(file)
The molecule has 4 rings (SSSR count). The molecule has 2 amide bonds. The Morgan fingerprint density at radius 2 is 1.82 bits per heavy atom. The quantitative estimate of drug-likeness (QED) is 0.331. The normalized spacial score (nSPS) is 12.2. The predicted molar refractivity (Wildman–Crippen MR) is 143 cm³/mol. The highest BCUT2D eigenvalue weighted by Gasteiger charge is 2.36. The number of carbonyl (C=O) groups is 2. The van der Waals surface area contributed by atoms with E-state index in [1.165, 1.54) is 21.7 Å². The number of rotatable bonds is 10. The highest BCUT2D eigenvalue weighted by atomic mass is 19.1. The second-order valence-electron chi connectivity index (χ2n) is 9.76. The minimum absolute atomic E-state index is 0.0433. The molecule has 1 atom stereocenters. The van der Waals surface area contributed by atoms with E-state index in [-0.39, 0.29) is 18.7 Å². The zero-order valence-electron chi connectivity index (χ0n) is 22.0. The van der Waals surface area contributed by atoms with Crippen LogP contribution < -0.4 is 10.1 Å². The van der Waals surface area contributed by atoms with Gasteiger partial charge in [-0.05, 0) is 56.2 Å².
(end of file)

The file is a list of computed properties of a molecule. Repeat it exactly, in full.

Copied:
The molecule has 4 rings (SSSR count). The molecule has 2 amide bonds. The Morgan fingerprint density at radius 2 is 1.82 bits per heavy atom. The quantitative estimate of drug-likeness (QED) is 0.331. The normalized spacial score (nSPS) is 12.2. The predicted molar refractivity (Wildman–Crippen MR) is 143 cm³/mol. The highest BCUT2D eigenvalue weighted by Gasteiger charge is 2.36. The number of carbonyl (C=O) groups is 2. The van der Waals surface area contributed by atoms with E-state index in [1.165, 1.54) is 21.7 Å². The number of rotatable bonds is 10. The highest BCUT2D eigenvalue weighted by atomic mass is 19.1. The second-order valence-electron chi connectivity index (χ2n) is 9.76. The minimum absolute atomic E-state index is 0.0433. The molecule has 1 atom stereocenters. The van der Waals surface area contributed by atoms with E-state index in [-0.39, 0.29) is 18.7 Å². The zero-order valence-electron chi connectivity index (χ0n) is 22.0. The van der Waals surface area contributed by atoms with Crippen LogP contribution < -0.4 is 10.1 Å². The van der Waals surface area contributed by atoms with Gasteiger partial charge in [-0.05, 0) is 56.2 Å².